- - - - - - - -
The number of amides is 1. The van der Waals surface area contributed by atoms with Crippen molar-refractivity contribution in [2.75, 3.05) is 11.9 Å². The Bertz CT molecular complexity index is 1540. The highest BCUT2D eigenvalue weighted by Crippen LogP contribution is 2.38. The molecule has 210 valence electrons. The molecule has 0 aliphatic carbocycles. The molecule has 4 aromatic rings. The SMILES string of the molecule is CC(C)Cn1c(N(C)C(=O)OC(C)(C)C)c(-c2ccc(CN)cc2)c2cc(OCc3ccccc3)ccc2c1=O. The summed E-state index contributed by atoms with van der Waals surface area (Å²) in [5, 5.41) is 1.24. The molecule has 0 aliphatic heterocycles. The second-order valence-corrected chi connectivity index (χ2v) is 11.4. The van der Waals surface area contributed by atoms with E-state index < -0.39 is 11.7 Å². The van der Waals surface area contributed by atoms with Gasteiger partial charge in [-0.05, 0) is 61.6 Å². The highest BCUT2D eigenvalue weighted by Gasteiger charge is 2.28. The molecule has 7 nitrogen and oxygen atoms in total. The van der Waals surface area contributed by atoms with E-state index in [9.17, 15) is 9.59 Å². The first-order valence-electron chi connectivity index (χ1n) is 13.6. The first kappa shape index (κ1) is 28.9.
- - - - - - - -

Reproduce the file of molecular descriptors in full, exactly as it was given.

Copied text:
The number of amides is 1. The van der Waals surface area contributed by atoms with Crippen molar-refractivity contribution in [2.75, 3.05) is 11.9 Å². The Bertz CT molecular complexity index is 1540. The highest BCUT2D eigenvalue weighted by Crippen LogP contribution is 2.38. The molecule has 210 valence electrons. The molecule has 0 aliphatic carbocycles. The molecule has 4 aromatic rings. The SMILES string of the molecule is CC(C)Cn1c(N(C)C(=O)OC(C)(C)C)c(-c2ccc(CN)cc2)c2cc(OCc3ccccc3)ccc2c1=O. The summed E-state index contributed by atoms with van der Waals surface area (Å²) in [5, 5.41) is 1.24. The molecule has 0 aliphatic heterocycles. The second-order valence-corrected chi connectivity index (χ2v) is 11.4. The van der Waals surface area contributed by atoms with E-state index < -0.39 is 11.7 Å². The van der Waals surface area contributed by atoms with Gasteiger partial charge in [-0.05, 0) is 61.6 Å². The highest BCUT2D eigenvalue weighted by Gasteiger charge is 2.28. The molecule has 7 nitrogen and oxygen atoms in total. The van der Waals surface area contributed by atoms with E-state index in [9.17, 15) is 9.59 Å². The first-order valence-electron chi connectivity index (χ1n) is 13.6. The first kappa shape index (κ1) is 28.9.